trip, if my memory serves me correctly.  It was one of those swallow-type
birds which flits back and forth across the road catching insects. I thought
this one was going to make it across in front of the bike from left to right,
but at the last moment, it turned left.  in the same direction I was going. 
Unfortunately it wasn't flying as fast as I was moving, 75mph, and it bounced
off my windscreen.

I arrive at the Termas (hot springs) de Guaviyu, 70 km south of Salto, just
as the sun was dipping behind the hills in Argentina, across the Rio Uruguay
to the west.  Camping was only P23 (US$2.50).  There were six pools of
different temperatures and after dinner I soak for an hour or so.

There were cabanas for rent and a large, grassy camping area with fireplaces
and picnic tables.  The campgrounds were large, mostly empty, but there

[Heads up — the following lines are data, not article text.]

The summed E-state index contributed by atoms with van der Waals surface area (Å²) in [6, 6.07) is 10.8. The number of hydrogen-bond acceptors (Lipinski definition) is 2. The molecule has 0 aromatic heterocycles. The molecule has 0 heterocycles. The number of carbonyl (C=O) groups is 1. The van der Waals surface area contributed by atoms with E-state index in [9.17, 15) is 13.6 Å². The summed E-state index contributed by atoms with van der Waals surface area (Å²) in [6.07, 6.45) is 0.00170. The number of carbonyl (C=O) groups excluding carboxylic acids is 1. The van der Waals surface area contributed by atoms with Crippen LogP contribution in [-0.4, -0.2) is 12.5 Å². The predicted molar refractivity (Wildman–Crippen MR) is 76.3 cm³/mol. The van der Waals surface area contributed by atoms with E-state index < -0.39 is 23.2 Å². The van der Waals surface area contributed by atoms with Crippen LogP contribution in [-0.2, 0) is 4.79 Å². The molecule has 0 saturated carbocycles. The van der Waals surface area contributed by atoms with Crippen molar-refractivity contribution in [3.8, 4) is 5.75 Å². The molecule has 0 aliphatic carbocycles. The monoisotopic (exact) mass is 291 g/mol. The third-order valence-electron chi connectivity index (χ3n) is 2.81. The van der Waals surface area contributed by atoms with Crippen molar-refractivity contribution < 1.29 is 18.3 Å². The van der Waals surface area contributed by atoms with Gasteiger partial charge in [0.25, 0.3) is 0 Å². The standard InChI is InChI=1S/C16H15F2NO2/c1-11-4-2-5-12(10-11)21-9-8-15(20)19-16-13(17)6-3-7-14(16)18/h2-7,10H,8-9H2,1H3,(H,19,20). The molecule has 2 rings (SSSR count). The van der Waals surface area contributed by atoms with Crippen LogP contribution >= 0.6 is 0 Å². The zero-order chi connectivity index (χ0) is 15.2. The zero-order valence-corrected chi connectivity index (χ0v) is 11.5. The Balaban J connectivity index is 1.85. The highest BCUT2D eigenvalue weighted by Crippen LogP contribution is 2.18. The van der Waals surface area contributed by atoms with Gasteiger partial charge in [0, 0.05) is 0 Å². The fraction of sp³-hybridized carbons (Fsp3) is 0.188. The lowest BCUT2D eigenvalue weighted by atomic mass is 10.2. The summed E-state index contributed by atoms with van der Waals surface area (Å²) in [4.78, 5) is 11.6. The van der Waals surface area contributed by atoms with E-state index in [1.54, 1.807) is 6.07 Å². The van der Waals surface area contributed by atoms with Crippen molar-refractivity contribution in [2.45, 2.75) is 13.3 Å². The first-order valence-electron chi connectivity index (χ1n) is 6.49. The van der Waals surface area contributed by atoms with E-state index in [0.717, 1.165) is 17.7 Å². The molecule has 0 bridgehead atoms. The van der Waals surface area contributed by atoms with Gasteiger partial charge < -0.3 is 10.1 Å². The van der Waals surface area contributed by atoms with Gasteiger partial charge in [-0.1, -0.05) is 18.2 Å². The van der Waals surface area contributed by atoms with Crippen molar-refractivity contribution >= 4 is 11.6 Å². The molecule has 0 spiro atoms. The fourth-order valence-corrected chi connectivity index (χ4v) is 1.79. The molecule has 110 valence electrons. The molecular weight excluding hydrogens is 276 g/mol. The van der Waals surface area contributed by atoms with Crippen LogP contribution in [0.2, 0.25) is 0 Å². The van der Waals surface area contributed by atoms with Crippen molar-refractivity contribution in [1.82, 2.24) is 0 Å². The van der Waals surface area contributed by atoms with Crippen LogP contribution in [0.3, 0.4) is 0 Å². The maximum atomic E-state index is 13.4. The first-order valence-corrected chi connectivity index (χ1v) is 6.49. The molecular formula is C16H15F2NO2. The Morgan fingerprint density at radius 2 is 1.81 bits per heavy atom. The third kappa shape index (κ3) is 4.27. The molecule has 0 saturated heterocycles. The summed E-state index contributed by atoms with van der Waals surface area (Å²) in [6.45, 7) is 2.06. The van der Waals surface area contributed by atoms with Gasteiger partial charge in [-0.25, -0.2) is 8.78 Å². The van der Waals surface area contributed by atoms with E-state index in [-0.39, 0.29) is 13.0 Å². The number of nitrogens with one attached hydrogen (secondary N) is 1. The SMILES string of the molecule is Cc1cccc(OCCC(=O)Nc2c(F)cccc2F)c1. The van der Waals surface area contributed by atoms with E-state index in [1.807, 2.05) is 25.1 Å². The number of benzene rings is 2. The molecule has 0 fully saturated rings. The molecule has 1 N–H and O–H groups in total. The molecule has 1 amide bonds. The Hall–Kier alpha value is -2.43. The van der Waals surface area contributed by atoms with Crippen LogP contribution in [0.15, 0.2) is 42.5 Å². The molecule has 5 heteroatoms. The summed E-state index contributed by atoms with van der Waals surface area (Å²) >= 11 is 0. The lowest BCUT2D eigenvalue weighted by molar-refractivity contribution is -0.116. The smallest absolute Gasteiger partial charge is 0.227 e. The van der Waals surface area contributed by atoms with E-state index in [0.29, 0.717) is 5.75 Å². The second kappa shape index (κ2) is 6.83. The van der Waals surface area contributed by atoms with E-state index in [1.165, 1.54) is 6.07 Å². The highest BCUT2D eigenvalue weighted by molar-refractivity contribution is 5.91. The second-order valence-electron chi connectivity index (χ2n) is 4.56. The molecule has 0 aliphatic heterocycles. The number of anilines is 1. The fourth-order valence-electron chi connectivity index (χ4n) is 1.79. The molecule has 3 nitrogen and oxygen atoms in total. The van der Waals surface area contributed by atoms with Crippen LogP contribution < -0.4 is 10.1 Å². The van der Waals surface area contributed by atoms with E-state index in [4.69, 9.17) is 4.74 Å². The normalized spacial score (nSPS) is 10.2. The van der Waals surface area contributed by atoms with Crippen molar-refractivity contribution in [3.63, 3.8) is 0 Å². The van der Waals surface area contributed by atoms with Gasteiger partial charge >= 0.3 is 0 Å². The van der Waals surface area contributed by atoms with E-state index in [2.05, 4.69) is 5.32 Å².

were a surprising number of people here for a Tuesday, unlike most of the
Argentine campgrounds I had stayed at mid-week.

Wednesday May 14        76510

In the morning, while cleaning out my wallet of old receipts, an old man in a
well-worn suit and tie, wearing an old hat, and carrying a beatup old
briefcase walks up to picnic table.  He is from Cali, Colombia originally and
is selling magnesium bracelets, decorated with simple geometric patterns.  He
says wearing one, will in 5 minutes relieve me of any pains I may have and
any internal ailments.  He warns to remove it when riding the motorcycle as
it causes "tranquilidad" and tends to make one sleepy.  For Argentinians the
price is P5 Argentino, for Uruguayans the price is P40.  We talk for a while
and I'm trying to think of a reasonable excuse why I won't buy one, but he
reaches over, takes my right wrist, and places a bracelet on, and says it is
a regalo (gift), a remembrance of Uruguay.  He wishes me luck on my journey
and walks toward the next tent.

I decide to work on bike here today.  I won't find cheaper camping and there
are hot springs for when I'm done.  I take the cantankerous right header off
and carefully clean the threads.  It's always disconcerting to see bits of